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Briefly about neurofeedback training

Training adapted to personal assessment

During neurofeedback, EEG measurements are taken of the brain's electrical activity via electrodes, giving the trainee feedback on his or her brain activity. It is a therapeutic process whereby the individual is able to learn and change their brainwave patterns.

During the training, the person watches a DVD film or animation, which he or she controls with his or her own brainwaves, so that he or she can influence his or her mental, thought, emotional and emotional states, changing them at the right moment, for example, to work more efficiently.

Our system can be used to test practically all the usual frequency ranges (delta (<4 Hz), theta (4-8 Hz), alpha (8-12 Hz), beta (12-25 Hz divided into beta-1/sensorimotor rhythm (SMR), 12-15 Hz, and beta-2, 15-25 Hz), gamma (38-50 Hz up to 150 Hz), in terms of frequency strength (how much a frequency range is present) and localisation (even in real time due to the use of NF).

What makes our service special is the individualized training for each area and the simultaneous alteration of the whole brain electrical pattern.

Most neurofeedback training providers do not have equipment to monitor the whole brain.

Areas of use

Image by Stefan Cosma

Attention deficit hyperactivity disorder and learning difficulties (ADHD)

Improving attention skills. Since the late 1970s, neurofeedback treatments have been tested on people with attention deficit disorder and learning difficulties. Dr Joel Lubar and his colleagues (Lubar et al. 1995), as well as many others, have demonstrated through clinical tests that it is possible to retrain the brain. A recent study by Levesque (Levesque, Beauregard & Mensour, 2006) documented positive changes in brain function after neurofeedback treatment in children with attention deficit disorder using functional MRI neuroimaging.

Rossiter and LaVaque (1995) demonstrated that improvements in attention and focus resulting from as little as 20 neurofeedback sessions were comparable to those resulting from the drug Ritalin (without any of its adverse side effects), while other researchers (Monastra et al, 2002) found that neurofeedback resulted in more pronounced improvements than Ritalin.

Research on ADHD has been ongoing since the 1970s and has shown that children and adults typically have high theta activity in the frontocentral areas at rest, which is essentially due to reduced cortical activity (low arousal). However, high theta activity is also characteristic of other neurological disorders (e.g. epilepsy).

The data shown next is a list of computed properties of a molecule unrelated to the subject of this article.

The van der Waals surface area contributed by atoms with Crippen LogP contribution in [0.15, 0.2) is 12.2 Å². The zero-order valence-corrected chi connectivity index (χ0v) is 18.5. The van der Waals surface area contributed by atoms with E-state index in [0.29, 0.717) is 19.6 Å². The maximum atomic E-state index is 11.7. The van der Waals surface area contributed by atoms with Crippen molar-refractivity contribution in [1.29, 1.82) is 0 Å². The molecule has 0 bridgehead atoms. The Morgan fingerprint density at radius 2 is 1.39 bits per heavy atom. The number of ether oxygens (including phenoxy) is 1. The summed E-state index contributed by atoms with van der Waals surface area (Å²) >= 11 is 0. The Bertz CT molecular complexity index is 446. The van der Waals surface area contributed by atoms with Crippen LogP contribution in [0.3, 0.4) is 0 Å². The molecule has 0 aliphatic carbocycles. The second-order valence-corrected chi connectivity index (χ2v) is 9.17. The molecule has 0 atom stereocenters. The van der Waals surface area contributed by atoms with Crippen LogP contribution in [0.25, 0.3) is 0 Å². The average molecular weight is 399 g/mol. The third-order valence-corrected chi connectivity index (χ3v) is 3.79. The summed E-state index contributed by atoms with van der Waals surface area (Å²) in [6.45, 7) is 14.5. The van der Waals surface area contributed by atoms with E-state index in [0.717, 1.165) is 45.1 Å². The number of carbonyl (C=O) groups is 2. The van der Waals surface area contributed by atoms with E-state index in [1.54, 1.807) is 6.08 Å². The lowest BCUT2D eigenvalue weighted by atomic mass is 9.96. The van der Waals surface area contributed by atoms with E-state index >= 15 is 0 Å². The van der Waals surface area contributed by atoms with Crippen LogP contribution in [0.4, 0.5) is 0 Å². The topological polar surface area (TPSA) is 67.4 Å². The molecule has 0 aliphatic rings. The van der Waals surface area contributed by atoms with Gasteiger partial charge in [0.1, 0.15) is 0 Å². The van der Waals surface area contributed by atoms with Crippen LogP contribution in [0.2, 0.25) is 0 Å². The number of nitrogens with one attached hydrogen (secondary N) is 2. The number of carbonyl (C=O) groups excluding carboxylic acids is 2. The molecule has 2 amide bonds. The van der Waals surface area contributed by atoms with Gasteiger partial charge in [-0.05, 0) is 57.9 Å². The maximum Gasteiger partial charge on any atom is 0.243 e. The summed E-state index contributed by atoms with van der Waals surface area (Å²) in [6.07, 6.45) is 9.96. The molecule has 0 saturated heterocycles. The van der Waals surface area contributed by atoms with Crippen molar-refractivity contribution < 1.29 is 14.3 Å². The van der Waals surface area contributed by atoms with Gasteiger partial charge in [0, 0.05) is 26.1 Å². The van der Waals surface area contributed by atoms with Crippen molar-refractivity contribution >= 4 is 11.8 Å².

Because of the link between high theta activity and the attentional processes in the beta frequency range, the ratio of these (theta/beta ratio, θ/β) has been studied most and it has been shown that high θ/β is associated with faster reaction times in experimental situations in both healthy individuals and ADHD patients. However, this type of faster reaction is associated with higher error rates and impulsivity and in ADHD, the θ/β is also much higher in resting conditions. θ/β is probably the most robust EEG result within the age range, but research is ongoing for other frequency ranges and evoked potentials.

In the light of these and other studies, it can be argued that neurofeedback is an important and effective alternative therapy for people with attention deficit disorder and learning disabilities. Neurofeedback treatment has been shown to result in lower hyperactivity, impulsivity, higher mood stability, better sleep quality, higher concentration and focus, increased memory and better academic performance. It is noteworthy that several studies on attention deficit disorder and learning difficulties have shown that an increase in intelligence quotient (IQ) is also observed after neurofeedback treatment. The increase ranged from an average of 9 points (Linden et al., 1996), through 12 and 19 points (Thompson and Thompson, 1998 and Tansey, 1990) to 23 IQ points (Othmer and Kaiser, 1999).



Reducing the severity and frequency of migraine attacks. Othmer was one of the first to successfully use neurofeedback for migraine. For left-sided headaches, patients were taught to reduce 2-7 Hz and high beta activity and increase 15-18 Hz, while for right-sided headaches, similarly, low and high frequency activity was trended down and 12-15 Hz up (Othmer, 1994).

A slightly modified version of the above mentioned training, where theta (4-7Hz) activity was trained down and SMR (12-15Hz) activity was trained up, has also been shown to be effective in alleviating headaches (Tansy, 1991). Phase training of the T3-T4 points of the two hemispheres has also been found to be effective in migraine with good effects on mood (Othmer and Othmer,2001). Training of slow cortical activity control in migraine (without aura) children has been successfully used to eliminate pain with 10 sessions (Siniatchkin et al.,2000 ).